October 31, 2012
Dear brothers and sisters,
I am taking the good news today from Matthew 14:1-2.
At that time Herod the tetrarch heard of the reputation of Jesus and said to his servants, “This man is John the Baptist. He has been raised from the dead; that is why mighty powers are at work in him.”
I am not a suspicious person and I don’t believe in retributions from the dead. But I still sometimes think that current difficulties are the consequence of my previous actions. I guess we’re all a little superstitious. In this instance it was Herod’s guilty conscience that was speaking through him. He believed in a kind of reincarnation where the dead would bedevil the living.
Our actions do have consequences. I believe that our minds and our unconscious selves are masterful at manipulating us. We often punish ourselves for our sins and transgressions, although we like to attribute it to something else. In Herod Antipas’ situation it was the ghost of John who had somehow been raised from the dead to haunt and torture Herod, to punish him for murdering John. It was less disturbing for Herod to consciously ascribe this to the ghost of John than to his own guilt.
I heard today that some rightwing Christians have been attesting that Hurricane Sandy’s torrent of destruction was the punishment of God upon the mid-Atlantic states for their support of gay marriage. That’s the line of thinking that the Phelps family uses in picketing funerals of fallen soldiers as punishment for the country’s tolerance of homosexuality.
But I don’t think God works this way. I certainly don’t think that He punishes the innocent to make a point with the guilty. In my reflection yesterday, Jesus used the story of the master in telling his servants not pull up the weeks lest they uproot the wheat as well. Final judgment is reserved for God.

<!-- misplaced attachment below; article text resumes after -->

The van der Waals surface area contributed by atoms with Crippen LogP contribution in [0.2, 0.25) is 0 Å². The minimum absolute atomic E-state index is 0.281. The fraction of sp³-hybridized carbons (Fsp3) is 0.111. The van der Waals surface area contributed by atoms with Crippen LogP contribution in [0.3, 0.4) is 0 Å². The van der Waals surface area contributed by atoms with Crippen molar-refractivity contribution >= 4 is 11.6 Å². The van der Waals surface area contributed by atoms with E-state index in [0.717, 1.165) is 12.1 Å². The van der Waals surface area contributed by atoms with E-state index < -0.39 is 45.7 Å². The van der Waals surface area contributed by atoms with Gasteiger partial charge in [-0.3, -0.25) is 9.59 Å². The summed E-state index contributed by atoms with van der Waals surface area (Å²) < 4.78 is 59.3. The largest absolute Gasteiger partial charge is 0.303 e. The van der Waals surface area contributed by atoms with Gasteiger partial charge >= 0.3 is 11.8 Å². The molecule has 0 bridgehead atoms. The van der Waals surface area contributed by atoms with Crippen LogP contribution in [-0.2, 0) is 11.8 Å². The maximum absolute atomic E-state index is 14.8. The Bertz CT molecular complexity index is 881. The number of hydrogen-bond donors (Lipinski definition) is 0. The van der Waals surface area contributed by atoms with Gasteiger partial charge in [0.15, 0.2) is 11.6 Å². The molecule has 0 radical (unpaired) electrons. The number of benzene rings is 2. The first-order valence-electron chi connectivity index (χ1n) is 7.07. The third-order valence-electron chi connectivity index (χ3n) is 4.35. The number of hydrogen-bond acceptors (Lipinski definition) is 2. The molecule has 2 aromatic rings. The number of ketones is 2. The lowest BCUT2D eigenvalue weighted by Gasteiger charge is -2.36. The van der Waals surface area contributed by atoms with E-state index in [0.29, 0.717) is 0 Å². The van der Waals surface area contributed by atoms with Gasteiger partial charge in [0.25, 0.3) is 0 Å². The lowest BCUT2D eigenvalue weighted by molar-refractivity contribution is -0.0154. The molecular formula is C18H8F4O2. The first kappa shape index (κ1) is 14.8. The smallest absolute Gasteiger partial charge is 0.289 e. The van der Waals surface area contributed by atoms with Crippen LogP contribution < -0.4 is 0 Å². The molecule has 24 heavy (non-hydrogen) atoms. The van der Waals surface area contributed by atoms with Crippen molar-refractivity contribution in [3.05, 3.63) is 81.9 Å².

Thinking, reflective people — which certainly does not represent all people — punish themselves for their sins to a greater extent than God probably does. People like that are harsher, less forgiving
of themselves and their sins and shortcomings than God is of them.
That’s not people like Herod, though. Consciously, they are oblivious to the consequences of their sins. But their unconscious selves are not so forgiving. I think God speaks to them through their unconscious. They can’t escape. It reminds me of a friend who thinks that hell is what life on our life on earth is. I don’t share that belief, but I think for the truly guilty, the hideously evil, it may be true. God may make their life on earth a living hell because for them there will be no heaven.
In what ways do I (my unconscious) make may life a living hell? In what ways am I unwilling to own my own sinfulness, my own destructive, hateful actions? My life on earth is not meant to be a living hell; it is meant to be lived in the kingdom of God. In what ways am I preventing that from happening? Any time that I think that God is punishing me for something I’ve done, that’s a sign to acknowledge my sin and ask God for forgiveness, to own my sin and not blame others. It’s an opportunity to reenter the kingdom of God and leave behind my living hell.